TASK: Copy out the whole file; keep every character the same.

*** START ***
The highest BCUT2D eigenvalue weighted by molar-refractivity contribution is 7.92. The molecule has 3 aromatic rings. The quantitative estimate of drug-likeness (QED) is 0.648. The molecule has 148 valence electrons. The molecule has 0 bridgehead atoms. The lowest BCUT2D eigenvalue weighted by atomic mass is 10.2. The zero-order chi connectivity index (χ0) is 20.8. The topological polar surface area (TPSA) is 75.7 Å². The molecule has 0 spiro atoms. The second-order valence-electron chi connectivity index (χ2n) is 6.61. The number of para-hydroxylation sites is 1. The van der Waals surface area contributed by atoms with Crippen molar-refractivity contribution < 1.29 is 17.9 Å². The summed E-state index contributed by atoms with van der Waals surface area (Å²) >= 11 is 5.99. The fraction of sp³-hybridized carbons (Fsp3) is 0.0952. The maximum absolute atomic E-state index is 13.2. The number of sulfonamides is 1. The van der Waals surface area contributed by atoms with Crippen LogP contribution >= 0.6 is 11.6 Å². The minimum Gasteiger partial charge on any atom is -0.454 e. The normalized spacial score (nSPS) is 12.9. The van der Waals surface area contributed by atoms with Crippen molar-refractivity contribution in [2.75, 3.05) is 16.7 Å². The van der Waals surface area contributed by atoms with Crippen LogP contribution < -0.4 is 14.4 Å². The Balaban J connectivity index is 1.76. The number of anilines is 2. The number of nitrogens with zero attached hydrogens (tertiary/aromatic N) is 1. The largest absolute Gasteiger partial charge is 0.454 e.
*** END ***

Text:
The highest BCUT2D eigenvalue weighted by molar-refractivity contribution is 7.92. The molecule has 3 aromatic rings. The quantitative estimate of drug-likeness (QED) is 0.648. The molecule has 148 valence electrons. The molecule has 0 bridgehead atoms. The lowest BCUT2D eigenvalue weighted by atomic mass is 10.2. The zero-order chi connectivity index (χ0) is 20.8. The topological polar surface area (TPSA) is 75.7 Å². The molecule has 0 spiro atoms. The second-order valence-electron chi connectivity index (χ2n) is 6.61. The number of para-hydroxylation sites is 1. The van der Waals surface area contributed by atoms with Crippen molar-refractivity contribution < 1.29 is 17.9 Å². The summed E-state index contributed by atoms with van der Waals surface area (Å²) >= 11 is 5.99. The fraction of sp³-hybridized carbons (Fsp3) is 0.0952. The maximum absolute atomic E-state index is 13.2. The number of sulfonamides is 1. The van der Waals surface area contributed by atoms with Crippen LogP contribution >= 0.6 is 11.6 Å². The minimum Gasteiger partial charge on any atom is -0.454 e. The normalized spacial score (nSPS) is 12.9. The van der Waals surface area contributed by atoms with Crippen molar-refractivity contribution in [2.75, 3.05) is 16.7 Å². The van der Waals surface area contributed by atoms with Crippen LogP contribution < -0.4 is 14.4 Å². The Balaban J connectivity index is 1.76. The number of anilines is 2. The number of nitrogens with zero attached hydrogens (tertiary/aromatic N) is 1. The largest absolute Gasteiger partial charge is 0.454 e.